Government finances: surplus, deficit and debt

Believe it or not, there was a time – not so long ago – when the South African government actually spent less than it earned. Stats SA takes a look at government spending over 13 years, focusing on how much we pay to service our debt.

Harking back to better times in February’s National Budget Speech, Finance Minister Tito Mboweni quipped that his predecessor, Trevor Manuel, had given out succulent plums to highlight the prosperous times the country had then found itself in.

If state expenditure is taken as a measure of better times, there was a three-year period (2005/6 to 2008/9) when government1 spent less than it earned, enjoying a surplus over that period. This is according to time series data from Stats SA’s Financial statistics of consolidated general government report.2


This didn’t last for long, however. The succulent plums quickly shrivelled under the strain of various factors, including the 2008–2009 global financial crisis. The economy floundered in 2008/09, sliding into recession for three consecutive quarters.3 Government revenue fell in 2009/10, mainly underpinned by a fall in tax collected from businesses.4

Revenue bounced back the following year, but not enough to lift government out of the red. Since 2007/08, government has consistently spent more than it earns. The deficit in 2016/17, for example, amounted to R156 billion.5

It should be noted that a budget deficit is not uncommon across the world and should not automatically be seen in a negative light. Countries generally borrow money to cover financial deficits so that they can provide services to their citizens.

South Africa’s gross loan debt stood at R2,2 trillion in 2016/17, according to the National Treasury.6 This translates to about R40 000 per person living in the country.7

Servicing this level of debt can be expensive. Interest payments accounted for 9,2% (or R146 billion) of general government expenditure (R1,58 trillion) in 2016/17. In other words, for every R100 of total spending, R9,20 was used to pay interest on debt. This is more than what was spent on the hospital (R105 billion), tertiary education (R77 billion) and housing (R69 billion) functions during that period.8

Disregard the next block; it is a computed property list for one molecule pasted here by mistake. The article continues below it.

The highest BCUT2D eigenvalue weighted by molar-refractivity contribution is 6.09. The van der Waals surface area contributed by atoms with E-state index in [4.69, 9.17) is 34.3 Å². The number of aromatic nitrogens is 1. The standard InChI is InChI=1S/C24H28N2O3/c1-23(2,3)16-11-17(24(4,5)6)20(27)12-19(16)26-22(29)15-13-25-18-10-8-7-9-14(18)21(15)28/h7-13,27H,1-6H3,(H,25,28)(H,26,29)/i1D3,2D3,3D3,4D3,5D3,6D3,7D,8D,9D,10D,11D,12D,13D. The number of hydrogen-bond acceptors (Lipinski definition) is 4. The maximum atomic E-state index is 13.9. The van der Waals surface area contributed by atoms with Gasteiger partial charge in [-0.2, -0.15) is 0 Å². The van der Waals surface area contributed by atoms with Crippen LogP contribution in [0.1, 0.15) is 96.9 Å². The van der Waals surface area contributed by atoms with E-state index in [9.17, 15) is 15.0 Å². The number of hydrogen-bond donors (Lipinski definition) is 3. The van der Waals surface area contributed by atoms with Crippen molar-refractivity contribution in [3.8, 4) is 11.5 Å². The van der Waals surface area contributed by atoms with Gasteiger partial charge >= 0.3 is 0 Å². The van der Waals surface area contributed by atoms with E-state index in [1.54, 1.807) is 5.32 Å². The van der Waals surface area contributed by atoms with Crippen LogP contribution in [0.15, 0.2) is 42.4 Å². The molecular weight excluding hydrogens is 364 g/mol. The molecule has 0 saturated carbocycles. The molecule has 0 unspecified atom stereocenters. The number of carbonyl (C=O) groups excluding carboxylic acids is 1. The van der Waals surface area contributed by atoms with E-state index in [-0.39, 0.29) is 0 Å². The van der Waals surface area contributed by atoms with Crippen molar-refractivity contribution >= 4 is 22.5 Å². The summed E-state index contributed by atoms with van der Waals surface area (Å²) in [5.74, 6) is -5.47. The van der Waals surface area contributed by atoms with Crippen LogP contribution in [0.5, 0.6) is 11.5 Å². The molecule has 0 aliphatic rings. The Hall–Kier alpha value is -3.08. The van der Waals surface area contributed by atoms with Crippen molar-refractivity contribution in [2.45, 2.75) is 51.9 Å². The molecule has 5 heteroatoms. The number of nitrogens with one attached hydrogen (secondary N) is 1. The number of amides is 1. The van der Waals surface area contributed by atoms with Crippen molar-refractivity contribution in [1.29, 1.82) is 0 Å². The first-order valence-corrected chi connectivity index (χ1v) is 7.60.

National Treasury expects this figure to rise, reaching 13% of total expenditure in 2021/22.9

How do we square up against other countries? South Africa devoted a larger proportion of its budget to paying interest than other countries such as Russia and China, according to data from the International Monetary Fund (IMF).10 (Click on the map to enlarge)


Of the 109 countries for which data are available, Lebanon, Sri Lanka, Jamaica and Brazil devoted the highest proportion of their respective budgets to interest payments in 2016. Zambia was ranked in 5th place, an indication of the country’s rapidly expanding debt burden.11 South Africa was ranked in 30th position.

South Africa has a higher interest payment burden than some of its neighbours. Namibia, Botswana and Lesotho all contribute proportionally smaller chunks of their budgets to service debt. Unfortunately, government financial data are not available for Zimbabwe, eSwatini and Madagascar, as confirmed by Open Data Watch.12

Reasonable spending and reducing South Africa’s debt were two important prescripts underlying the National Budget Speech in February.13 In the words of the Minister of Finance, if “we plant anew” seeds that will set us on the track to renewal, we will be able to return the “plum” times that we once enjoyed. 

Download the Financial statistics of consolidated general government report and time series data here.

1 General government consists of 704 institutions. These include 47 national government departments, 123 provincial government departments, 257 municipalities, 251 extra-budgetary accounts and 26 higher education institutions. State-owned enterprises are not included.

2 When interpreting these figures, note that the data published in the Financial statistics of consolidated general government report (a) are adjusted for the reference period 1 April – 31 March and (b) in order to compare across all levels of government, data are converted from an accrual basis of recording system to a cash basis of recording system.

3 Stats SA, The South African economy shrinks by 0,7% (read here).

4 Stats SA, Business tax revenue struggles to recover to pre-recession highs (read here).

5 The surplus/deficit is calculated by subtracting total cash adjusted expenditure (cash payments for operating activities and purchases of non-financial assets) from total cash adjusted revenue flows.

6 National Treasury, 2019 Budget Review, Table 10 (view here).

7 Based on a total population estimate of 55,9 million for the year 2016. Stats SA, Country projections by population group, sex and age (2002-2018) [Excel file] (download here).

8 For a breakdown on what general government spent money on in 2016/17, see this Stats SA infographic. The summary table is available here.

9 National Treasury, 2019 Budget Review, Table 7.8 (view here).

10 International Monetary Fund (IMF), Government Finance Statistics Yearbook and data files. The data are available from the World Bank data portal (access the data here).

11 The Economist, Zambia slumps towards another debt crisis (read here).


13 National Treasury, 2019 Budget Speech (read here).

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